J.R.R. Tolkien’s tales of Middle Earth will once more be displayed in all of their digital radiance when a new series begins in two years. Yes, I said “series,” because it will not be coming to theaters. Instead it will be developed for subscribers to Amazon’s subscription service.
Some fans of Tolkien are understandably wary. Will it remain faithful to Tolkien’s vision (insofar as any heathen international corporation can understand it)? However, I’m inclined to feel optimistic.
One reason for my optimism is Amazon’s commitment to the quality of the production—they anticipate investing around one billion dollars in the property during the next five years. Beyond that, I suspect Amazon will protect this massive investment by not straying too far afield from the true spirit of Middle Earth.
The Hollywood Reporter states it’s up to Peter Jackson* whether or not he will be involved in the project. His attorney said Amazon was wise to bid high for this “property.”
We are in an era where [online] streamers are bidding up the price of programming. I think Amazon is taking a page out of the studios’ emphasis on franchises. They also are realizing that with the overproduction of television, you need to get the eyeballs to the screen, and you can do that with franchise titles.
Another technology news site points to the example of Game of Thrones upping the value of the Lord of the Rings project.
In a world where Disney has laid out impressive, interconnected franchises with its Marvel and Star Wars properties, and HBO is considering anywhere between three and five spinoffs for Game of Thrones, Middle-earth could be a property that gives Amazon a significant boost in the coming streaming wars, one that could entice even more people to sign up for Amazon’s Prime service.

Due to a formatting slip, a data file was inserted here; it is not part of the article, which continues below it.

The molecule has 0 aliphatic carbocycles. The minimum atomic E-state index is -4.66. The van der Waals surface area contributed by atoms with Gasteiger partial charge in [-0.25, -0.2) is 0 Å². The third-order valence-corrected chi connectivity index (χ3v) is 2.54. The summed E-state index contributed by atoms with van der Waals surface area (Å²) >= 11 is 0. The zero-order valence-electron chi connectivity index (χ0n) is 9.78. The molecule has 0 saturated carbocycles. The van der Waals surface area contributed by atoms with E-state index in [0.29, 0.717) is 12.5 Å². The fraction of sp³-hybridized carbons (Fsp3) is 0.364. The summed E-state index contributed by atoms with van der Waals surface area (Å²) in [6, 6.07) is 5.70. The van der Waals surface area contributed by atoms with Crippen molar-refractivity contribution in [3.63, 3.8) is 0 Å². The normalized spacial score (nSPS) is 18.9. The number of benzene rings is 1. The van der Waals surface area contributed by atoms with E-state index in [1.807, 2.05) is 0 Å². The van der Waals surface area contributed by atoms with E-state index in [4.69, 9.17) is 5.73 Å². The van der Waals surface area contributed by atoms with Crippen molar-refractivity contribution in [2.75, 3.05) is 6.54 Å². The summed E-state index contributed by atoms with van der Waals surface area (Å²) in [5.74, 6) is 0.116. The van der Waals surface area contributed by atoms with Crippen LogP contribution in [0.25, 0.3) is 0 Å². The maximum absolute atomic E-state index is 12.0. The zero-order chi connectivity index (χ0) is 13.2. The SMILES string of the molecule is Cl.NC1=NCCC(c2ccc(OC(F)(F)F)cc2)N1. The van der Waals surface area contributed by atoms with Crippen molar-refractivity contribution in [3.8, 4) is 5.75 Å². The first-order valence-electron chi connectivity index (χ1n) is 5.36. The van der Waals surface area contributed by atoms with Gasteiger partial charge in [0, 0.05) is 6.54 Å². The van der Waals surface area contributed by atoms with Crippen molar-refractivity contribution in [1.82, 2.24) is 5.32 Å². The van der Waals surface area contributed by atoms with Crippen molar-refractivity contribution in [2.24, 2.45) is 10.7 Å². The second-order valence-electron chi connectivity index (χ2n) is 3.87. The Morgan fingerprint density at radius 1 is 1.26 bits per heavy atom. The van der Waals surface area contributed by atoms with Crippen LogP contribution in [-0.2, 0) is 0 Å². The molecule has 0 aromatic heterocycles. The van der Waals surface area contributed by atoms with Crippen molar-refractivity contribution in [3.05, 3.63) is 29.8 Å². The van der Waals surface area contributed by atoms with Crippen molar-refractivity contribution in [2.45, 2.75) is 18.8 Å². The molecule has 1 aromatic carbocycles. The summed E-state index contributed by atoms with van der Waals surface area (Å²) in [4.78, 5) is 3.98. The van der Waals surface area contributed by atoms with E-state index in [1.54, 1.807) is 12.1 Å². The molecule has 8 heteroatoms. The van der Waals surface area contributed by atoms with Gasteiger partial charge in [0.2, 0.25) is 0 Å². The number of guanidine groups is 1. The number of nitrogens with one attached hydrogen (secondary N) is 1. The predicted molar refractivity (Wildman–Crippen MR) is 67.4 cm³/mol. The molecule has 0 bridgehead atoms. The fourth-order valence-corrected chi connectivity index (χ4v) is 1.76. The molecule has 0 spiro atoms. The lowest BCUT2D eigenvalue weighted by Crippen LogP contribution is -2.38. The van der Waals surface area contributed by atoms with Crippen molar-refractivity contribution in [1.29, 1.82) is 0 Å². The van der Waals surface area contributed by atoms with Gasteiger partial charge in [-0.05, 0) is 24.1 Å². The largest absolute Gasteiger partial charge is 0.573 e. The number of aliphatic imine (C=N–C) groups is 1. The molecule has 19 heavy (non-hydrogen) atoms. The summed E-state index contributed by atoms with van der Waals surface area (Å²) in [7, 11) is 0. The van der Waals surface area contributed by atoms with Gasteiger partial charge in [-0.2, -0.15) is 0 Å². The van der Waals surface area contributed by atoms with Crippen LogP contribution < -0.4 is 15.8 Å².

This is wonderfully ironic, since G.R.R. Martin readily acknowledges his debt to Tolkien. In a solid article on this subject, “Is George R.R. Martin the ‘American Tolkien?’” the author identifies a significant difference between the two writers.
Tolkien’s creation displays a sense of depth yet unrivaled in the fantasy genre. In this way, Lord of the Rings is to Game of Thrones as the Atlantic Ocean is to Lake Michigan. In contrast to the invention of Martin’s world, which is secondary to his plotline, Tolkien built his reality from the ground up starting with languages.
The Rotten Tomatoes media review site offers some tantalizing details about what we can anticipate in the new series.
Amazon’s first map rendered a number of geographic features specific to the Third Age, including the East Bight of Mirkwood Forest . . . But fans who were hoping to see some of the great stories from earlier days dramatized with Amazon’s production values are in luck.
Stories like the sinking of Númenor—Tolkien’s take on the Atlantis myth, in which Sauron corrupted an island of seafaring men to invade the forbidden shores of the world’s far West—and the founding of the kingdoms of Arnor and Gondor could make for some spectacular television. . . .
So what does this mean? For one, the series will undoubtedly focus on Númenor** over other regions of Middle-earth. To understand the island’s significance, we need to go back to the end of the First Age and the downfall of the Dark Lord Morgoth.***
This is going to be great. And to think, we owe it all to C.S. Lewis!
* Peter Jackson, of course, is the director who brought The Hobbit and The Lord of the Rings to the big screen.
** Númenor was the great island kingdom of humankind.
*** Morgoth is the greatest of the Ainur (angels in the Middle Earth cosmology). He fell from grace when he resisted the will of the Creator. He was an even greater Evil than his servant Sauron, who plagues the world in the Lord of the Rings trilogy.
The reference to Westeros in the illustration above is to the island in the Game of Thrones ruled by the Seven Kingdoms.